Anyway, my other optiphen preserved creams have held together so it's a mystery for me why this neem cream won't work.

Does anyone know the general rule of e-wax? I know the quantity should be 25% of the oil phase amount, but do I have to take in consideration the water amount in my calculation? I'm thinking about how these ready made just-add-water bases containing e-wax can hold together, since you can pour as much water as you want into them without worrying about separation.
 

lsg

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I mean a regular jar blender.
 

Bandaid

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Hmm, do you think I can take my grainy failed cream and mix it with new water in a jar blender, even though it's cold or would that destroy the preservative? I'm getting kind of scared of Optiphen now, I think I really need to invest in Germall plus :p

I have an old blender, it's a plastic one. Do you think the temperature of 70C (the correct temperature at heating and holding) will crack the plastic? Silly question maybe, but it happened to one of my cheap Pyrex copies once.
 

lsg

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No, I think it will be OK. Most blenders will accomodate a Mason canning jar, but I like to drizzle the hot water phase into the oil phase through the center cap while the blender is running, just like making mayonaise. Remember start your blender off on low until the water phase is added and then you can kick up the speed. You might want to place a kitchen towel over the lid to prevent splashing in case the lid jars loose. Make sure your blender jar is well seated on the blender and the lid is on tight before starting the blender.
 

Bandaid

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Thanks for the tip! I will try this out tomorrow and let you guys know how the cream turned out. :)

And I'm really super grateful for any more info, tips and tricks about e-wax, emulsifications and using Optiphen correctly.
 

Bandaid

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image (4).jpeg
I couldn't wait so I did it now! :D The blender trick apparently worked, I mixed it for a long while but it was still very liquidy, so I transfered the mix into a bowl and whipped it by hand until achieving a thicker consistency. I only made one small jar since I didn't want to risk making a bad batch again and this is what I used:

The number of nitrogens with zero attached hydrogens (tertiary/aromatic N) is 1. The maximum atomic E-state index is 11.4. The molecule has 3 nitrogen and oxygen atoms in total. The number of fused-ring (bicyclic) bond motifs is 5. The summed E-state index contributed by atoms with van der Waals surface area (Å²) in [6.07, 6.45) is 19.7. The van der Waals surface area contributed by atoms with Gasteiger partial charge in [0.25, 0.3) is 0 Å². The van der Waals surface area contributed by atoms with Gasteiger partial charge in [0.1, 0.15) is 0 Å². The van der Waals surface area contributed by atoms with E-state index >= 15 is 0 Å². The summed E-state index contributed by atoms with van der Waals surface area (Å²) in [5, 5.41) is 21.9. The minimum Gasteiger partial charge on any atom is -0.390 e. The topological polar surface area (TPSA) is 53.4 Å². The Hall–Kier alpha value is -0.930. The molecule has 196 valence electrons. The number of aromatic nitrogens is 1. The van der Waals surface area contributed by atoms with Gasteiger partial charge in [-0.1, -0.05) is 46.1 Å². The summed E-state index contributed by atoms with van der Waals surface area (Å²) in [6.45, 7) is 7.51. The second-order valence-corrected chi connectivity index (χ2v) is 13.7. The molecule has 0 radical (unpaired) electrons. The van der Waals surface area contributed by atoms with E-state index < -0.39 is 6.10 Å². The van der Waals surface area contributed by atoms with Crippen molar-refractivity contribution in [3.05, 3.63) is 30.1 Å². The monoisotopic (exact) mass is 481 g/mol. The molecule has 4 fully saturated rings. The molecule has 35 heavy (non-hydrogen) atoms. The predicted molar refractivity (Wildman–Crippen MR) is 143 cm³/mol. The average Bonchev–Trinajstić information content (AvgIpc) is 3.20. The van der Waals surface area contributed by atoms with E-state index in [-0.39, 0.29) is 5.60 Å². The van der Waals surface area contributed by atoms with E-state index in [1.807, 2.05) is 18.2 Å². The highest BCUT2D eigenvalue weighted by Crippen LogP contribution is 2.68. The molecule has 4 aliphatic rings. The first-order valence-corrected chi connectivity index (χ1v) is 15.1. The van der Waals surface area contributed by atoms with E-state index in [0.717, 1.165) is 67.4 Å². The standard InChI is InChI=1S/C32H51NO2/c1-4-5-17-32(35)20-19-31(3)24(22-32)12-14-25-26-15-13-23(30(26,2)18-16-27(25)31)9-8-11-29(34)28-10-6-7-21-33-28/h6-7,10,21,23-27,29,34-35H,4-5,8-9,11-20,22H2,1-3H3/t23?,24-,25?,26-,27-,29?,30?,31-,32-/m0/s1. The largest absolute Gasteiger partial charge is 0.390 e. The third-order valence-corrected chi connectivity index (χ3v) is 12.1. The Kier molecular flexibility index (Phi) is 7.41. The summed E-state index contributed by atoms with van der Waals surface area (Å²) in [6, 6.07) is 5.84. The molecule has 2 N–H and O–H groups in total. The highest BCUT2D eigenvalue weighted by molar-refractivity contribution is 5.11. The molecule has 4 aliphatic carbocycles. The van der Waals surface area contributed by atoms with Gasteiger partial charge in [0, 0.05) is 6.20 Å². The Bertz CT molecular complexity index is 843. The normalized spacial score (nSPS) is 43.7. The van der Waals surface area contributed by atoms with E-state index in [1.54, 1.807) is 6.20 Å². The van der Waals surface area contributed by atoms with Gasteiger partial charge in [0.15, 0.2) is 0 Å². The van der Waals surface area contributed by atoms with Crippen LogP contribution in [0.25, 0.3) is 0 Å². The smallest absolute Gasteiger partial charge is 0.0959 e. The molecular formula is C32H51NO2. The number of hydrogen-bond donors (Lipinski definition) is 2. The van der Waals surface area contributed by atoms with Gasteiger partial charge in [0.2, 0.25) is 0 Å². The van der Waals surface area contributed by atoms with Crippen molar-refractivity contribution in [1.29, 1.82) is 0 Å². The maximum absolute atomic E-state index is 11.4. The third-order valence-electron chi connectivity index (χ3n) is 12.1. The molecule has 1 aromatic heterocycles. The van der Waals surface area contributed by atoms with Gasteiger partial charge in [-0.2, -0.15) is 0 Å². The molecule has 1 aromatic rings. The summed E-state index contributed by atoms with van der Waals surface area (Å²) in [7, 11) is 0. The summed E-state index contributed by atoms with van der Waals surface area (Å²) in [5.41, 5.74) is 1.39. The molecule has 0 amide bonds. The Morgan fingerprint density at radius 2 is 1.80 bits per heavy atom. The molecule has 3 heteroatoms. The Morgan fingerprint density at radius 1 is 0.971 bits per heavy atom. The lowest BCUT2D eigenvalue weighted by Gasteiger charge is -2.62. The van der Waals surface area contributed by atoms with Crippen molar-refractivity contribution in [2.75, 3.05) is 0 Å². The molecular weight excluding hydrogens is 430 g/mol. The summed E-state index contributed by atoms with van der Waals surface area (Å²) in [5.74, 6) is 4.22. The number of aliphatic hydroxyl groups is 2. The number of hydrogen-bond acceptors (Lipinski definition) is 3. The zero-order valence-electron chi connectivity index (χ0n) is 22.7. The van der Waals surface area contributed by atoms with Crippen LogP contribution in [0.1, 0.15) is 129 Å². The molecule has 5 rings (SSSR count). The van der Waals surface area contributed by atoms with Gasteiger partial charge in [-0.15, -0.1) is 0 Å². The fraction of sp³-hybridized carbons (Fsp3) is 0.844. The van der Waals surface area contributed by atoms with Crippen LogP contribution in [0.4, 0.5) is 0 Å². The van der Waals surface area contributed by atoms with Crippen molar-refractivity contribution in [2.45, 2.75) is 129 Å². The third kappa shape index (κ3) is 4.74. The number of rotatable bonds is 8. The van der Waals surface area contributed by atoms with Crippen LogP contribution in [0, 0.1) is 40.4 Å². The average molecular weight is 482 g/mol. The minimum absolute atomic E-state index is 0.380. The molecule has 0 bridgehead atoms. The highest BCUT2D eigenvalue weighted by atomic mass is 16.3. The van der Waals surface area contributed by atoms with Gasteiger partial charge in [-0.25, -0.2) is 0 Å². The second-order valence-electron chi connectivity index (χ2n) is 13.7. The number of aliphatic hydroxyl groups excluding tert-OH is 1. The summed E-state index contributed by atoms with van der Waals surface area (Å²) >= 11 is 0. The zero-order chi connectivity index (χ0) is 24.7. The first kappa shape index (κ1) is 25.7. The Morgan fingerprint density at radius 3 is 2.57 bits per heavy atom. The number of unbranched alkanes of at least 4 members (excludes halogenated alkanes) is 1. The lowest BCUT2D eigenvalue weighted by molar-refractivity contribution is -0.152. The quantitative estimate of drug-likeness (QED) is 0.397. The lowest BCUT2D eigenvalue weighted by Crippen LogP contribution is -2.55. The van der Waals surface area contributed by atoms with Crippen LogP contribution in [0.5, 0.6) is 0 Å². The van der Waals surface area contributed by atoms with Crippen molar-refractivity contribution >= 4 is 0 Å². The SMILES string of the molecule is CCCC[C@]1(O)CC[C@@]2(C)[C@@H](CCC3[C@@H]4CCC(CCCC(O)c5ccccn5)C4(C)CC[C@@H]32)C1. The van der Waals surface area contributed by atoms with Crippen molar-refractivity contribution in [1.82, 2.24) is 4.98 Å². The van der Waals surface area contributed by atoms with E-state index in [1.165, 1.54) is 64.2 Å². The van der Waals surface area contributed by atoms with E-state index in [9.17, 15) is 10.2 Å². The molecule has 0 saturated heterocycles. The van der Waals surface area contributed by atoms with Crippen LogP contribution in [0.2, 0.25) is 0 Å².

80 grams of neem infused water
3 grams aloe vera
3 grams vegetable glycerin
4.5 grams shea butter
45 grams grapeseed oil
11 grams avocado oil
1 grams hemp seed oil
1 grams vitamin E Oil
9 grams emulsifying Wax
1 grams stearic Acid
1 grams optiphen Preservative
1 teaspoon zinc oxide

As you can see I modified the NG recipe a bit to suit my oily acne prone skin better, BUT this time the cream turned out exremely greasy instead. I substituted the cocoa butter to shea since I read that it's supposed to be a better choice for oilier skin types, but still it made my cream competely greasy, my skin just won't absorb it. Next time I'll substitute the shea butter with water to see what happens.

I still have this question though, can I emulsify more water into a ready made cream in order to make it less heavy and oily or would that destroy the emulsification and preservative (say that both are in room temperature)? I really hope someone out there can answer this :)
 

lsg

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Great work! I don't think adding more water will make the cream less greasy feeling. You might add a little hot water and some tapioca or cornstarch to see if that helps the greasiness. If you add more ingredients, you will need to add more preservative.
Here is a link with some info for less greasy lotions and creams.

http://swiftcraftymonkey.blogspot.com/search?q=greasy+lotion